The narratives of women domestic workers give us a glimpse of social relations and interactions across various places in Delhi, which, when interwoven, give an account of the city as a social space. Through this approach the vulnerabilities and power inequalities can be taken beyond individual experiences and examined in the light of various structural issues in the context of extreme inequalities that are not just economic but also socio-cultural and civic. The intent is not to ‘fetishize’ space, but rather to look at its role in shaping the urban life — as a resource, a constraint, a site of contestation and negotiation — from the gaze of the marginalized. It enables us to see the wider set of relations stretched over the city space that produce domestic work relations. By looking at individual experiences of domestic work together with wider entitlement issues, we can dislocate the power that produces vulnerability for domestic workers from the immediate place of work and locates it at multiple sites in the city.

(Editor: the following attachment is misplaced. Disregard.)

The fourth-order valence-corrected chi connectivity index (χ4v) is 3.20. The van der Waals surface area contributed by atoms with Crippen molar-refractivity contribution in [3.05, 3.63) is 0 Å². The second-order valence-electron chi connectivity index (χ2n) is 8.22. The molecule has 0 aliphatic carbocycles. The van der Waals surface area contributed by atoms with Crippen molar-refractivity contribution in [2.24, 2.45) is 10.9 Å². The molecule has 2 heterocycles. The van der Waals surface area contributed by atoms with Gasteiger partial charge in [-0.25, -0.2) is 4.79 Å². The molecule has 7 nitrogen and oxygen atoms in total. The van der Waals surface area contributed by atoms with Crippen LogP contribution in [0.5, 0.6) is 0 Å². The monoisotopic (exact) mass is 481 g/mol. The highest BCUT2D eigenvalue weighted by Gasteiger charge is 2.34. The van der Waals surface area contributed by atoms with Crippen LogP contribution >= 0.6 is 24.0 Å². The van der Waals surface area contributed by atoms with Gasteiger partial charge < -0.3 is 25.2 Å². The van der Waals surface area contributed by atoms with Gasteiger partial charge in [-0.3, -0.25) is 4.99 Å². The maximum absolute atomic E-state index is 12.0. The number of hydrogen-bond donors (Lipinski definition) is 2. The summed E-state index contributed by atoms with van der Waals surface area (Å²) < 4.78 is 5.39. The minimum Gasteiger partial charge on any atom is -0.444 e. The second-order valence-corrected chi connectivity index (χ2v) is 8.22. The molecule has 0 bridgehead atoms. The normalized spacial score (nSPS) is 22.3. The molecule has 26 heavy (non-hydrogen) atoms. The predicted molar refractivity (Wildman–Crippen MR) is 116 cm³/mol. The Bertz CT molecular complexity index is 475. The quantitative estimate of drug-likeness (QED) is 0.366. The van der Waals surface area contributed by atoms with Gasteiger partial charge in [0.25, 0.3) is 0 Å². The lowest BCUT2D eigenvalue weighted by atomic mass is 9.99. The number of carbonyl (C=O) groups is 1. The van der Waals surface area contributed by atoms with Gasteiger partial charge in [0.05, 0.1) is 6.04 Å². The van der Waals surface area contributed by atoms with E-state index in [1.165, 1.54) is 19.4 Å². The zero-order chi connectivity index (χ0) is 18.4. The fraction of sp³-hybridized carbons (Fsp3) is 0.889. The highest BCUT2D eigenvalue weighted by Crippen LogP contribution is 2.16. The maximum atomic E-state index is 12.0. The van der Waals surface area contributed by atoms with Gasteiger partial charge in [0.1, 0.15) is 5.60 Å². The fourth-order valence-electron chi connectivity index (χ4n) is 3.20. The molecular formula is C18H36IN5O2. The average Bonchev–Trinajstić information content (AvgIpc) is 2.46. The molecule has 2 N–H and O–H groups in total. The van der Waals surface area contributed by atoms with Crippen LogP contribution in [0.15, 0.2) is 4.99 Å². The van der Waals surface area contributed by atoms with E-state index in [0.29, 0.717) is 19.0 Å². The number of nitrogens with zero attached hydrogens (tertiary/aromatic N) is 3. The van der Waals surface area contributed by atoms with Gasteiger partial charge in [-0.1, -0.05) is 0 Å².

Sonal Sharma is currently a Research Associate with Centre for Policy Research, New Delhi. Trained in economics and development studies, he is interested in informality, gender, work and human geography in cities, on which he has published a number of opinion pieces and presented at international conferences. Before joining CPR, he was involved in researching migration and industrial work in Delhi. He has a Master’s degree in Development Studies from Dr. B.R. Ambedkar University, New Delhi.
Menon-Sen, K. and Bhan, G. (2008). Swept off the Map: Surviving Eviction and Resettlement in Delhi. New Delhi: Yoda Press.
Neetha, N. (2004). Making of Female Breadwinner: Migration and Social Networking of Women Domestics in Delhi. Economic and Political Weekly, 1681-1688.
Neetha, N. (2008). Regulating Domestic Work. Economic & Political Weekly,
Phadke, S. ; Khan, S. and Ranade, S. (2011). Why loiter? Women & Risk on Mumbai Streets. New Delhi: Penguin Group.
Waldrop, A. (2000). Gating and Class Relations: the case of a New Delhi “colony”, City and Society 16(2), 93–116.
 Minister of State of Labour and Employment in a response to question number 649 on 09.12.2013, asked in Lok Sabha( the lower house of Indian parliament)
 A resettlement colony is a colony where the people evicted from informal and “illegal” poor settlements are resettled by the government. In Delhi, there are several resettlement colonies.